American Tactics vs. Chinese Strategy
For decades, US policymakers have preferred piecemeal tactical actions, while the Chinese government has consistently taken a more strategic approach. This mismatch is the reason why Huawei, to the shock of sanctions-focused American officials, was able to make a processor breakthrough in its flagship smartphone.
NEW HAVEN – The debate over the difference between tactics and strategy is as rich as it is enduring. In his seminal 1996 article in the Harvard Business Review, Harvard’s Michael Porter tackled this issue head on. While his focus was business, his arguments can be applied much more broadly – including to today’s Sino-American rivalry.
Porter differentiated between “operational effectiveness” and strategy, arguing that nimble companies had become well practiced in the former, but had dropped the ball on the latter. He also drew a sharp contrast between tactical tools – such as benchmarking, re-engineering, and total quality management – and competitive strategies aimed at “choosing a different set of activities to deliver a unique mix of value.”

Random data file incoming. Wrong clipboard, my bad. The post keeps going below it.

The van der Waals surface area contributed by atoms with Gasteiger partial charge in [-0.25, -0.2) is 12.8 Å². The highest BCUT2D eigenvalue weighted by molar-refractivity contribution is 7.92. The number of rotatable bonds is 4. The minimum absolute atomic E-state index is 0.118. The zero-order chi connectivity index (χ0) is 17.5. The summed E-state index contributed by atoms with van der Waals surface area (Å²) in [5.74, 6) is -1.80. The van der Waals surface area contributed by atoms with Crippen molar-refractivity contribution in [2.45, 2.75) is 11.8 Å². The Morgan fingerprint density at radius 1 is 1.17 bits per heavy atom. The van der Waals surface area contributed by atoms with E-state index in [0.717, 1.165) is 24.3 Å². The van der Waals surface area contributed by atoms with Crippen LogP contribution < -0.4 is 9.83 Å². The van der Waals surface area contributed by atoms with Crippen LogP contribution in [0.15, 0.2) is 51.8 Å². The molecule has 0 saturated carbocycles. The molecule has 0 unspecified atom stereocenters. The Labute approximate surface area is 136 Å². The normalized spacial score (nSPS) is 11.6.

Roughly 2,500 years earlier, Chinese military strategist Sun Tzu offered an equally profound perspective. In The Art of War, Sun wrote, “Strategy without tactics is the slowest route to victory,” stressing the complementarity of these two aspects of military decision-making. But Sun also counseled, “Tactics without strategy is the noise before defeat” – an admonition not to fixate on short-termism.
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